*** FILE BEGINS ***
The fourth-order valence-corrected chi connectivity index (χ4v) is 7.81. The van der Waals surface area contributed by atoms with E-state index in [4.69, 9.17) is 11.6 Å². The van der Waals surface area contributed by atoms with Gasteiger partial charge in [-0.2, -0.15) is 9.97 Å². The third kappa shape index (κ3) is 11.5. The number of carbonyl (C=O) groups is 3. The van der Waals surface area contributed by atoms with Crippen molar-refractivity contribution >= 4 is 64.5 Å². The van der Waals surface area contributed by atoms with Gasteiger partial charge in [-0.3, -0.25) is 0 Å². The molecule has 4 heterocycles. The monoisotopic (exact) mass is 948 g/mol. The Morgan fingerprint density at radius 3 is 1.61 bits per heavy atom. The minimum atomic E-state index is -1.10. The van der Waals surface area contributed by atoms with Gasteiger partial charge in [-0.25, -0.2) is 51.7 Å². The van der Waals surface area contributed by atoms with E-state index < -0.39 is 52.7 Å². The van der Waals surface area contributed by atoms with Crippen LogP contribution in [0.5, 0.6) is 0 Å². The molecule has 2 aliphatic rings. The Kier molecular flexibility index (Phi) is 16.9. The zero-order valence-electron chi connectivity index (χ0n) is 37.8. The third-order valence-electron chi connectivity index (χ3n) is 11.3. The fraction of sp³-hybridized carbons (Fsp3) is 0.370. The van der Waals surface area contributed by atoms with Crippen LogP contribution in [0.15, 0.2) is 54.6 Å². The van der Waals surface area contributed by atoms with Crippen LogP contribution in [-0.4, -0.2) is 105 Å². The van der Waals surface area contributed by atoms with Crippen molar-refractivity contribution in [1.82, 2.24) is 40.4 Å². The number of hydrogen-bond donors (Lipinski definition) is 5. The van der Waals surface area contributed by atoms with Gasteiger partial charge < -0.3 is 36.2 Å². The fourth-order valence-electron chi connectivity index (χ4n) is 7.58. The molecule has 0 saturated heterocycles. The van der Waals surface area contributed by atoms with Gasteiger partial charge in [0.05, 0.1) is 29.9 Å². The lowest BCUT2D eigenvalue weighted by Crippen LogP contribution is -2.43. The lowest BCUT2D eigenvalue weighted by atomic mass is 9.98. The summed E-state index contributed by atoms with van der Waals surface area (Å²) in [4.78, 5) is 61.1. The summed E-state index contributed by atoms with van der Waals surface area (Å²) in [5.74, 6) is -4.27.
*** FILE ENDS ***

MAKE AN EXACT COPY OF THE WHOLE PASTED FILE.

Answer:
The fourth-order valence-corrected chi connectivity index (χ4v) is 7.81. The van der Waals surface area contributed by atoms with E-state index in [4.69, 9.17) is 11.6 Å². The van der Waals surface area contributed by atoms with Gasteiger partial charge in [-0.2, -0.15) is 9.97 Å². The third kappa shape index (κ3) is 11.5. The number of carbonyl (C=O) groups is 3. The van der Waals surface area contributed by atoms with Crippen molar-refractivity contribution >= 4 is 64.5 Å². The van der Waals surface area contributed by atoms with Gasteiger partial charge in [-0.3, -0.25) is 0 Å². The molecule has 4 heterocycles. The monoisotopic (exact) mass is 948 g/mol. The Morgan fingerprint density at radius 3 is 1.61 bits per heavy atom. The minimum atomic E-state index is -1.10. The van der Waals surface area contributed by atoms with Gasteiger partial charge in [-0.25, -0.2) is 51.7 Å². The van der Waals surface area contributed by atoms with E-state index < -0.39 is 52.7 Å². The van der Waals surface area contributed by atoms with Crippen LogP contribution in [0.5, 0.6) is 0 Å². The molecule has 2 aliphatic rings. The Kier molecular flexibility index (Phi) is 16.9. The zero-order valence-electron chi connectivity index (χ0n) is 37.8. The third-order valence-electron chi connectivity index (χ3n) is 11.3. The fraction of sp³-hybridized carbons (Fsp3) is 0.370. The van der Waals surface area contributed by atoms with Crippen LogP contribution in [0.15, 0.2) is 54.6 Å². The van der Waals surface area contributed by atoms with Crippen LogP contribution in [-0.4, -0.2) is 105 Å². The van der Waals surface area contributed by atoms with Crippen molar-refractivity contribution in [1.82, 2.24) is 40.4 Å². The number of hydrogen-bond donors (Lipinski definition) is 5. The van der Waals surface area contributed by atoms with Gasteiger partial charge < -0.3 is 36.2 Å². The fourth-order valence-electron chi connectivity index (χ4n) is 7.58. The molecule has 0 saturated heterocycles. The van der Waals surface area contributed by atoms with Gasteiger partial charge in [0.05, 0.1) is 29.9 Å². The lowest BCUT2D eigenvalue weighted by Crippen LogP contribution is -2.43. The lowest BCUT2D eigenvalue weighted by atomic mass is 9.98. The summed E-state index contributed by atoms with van der Waals surface area (Å²) in [4.78, 5) is 61.1. The summed E-state index contributed by atoms with van der Waals surface area (Å²) in [5.74, 6) is -4.27.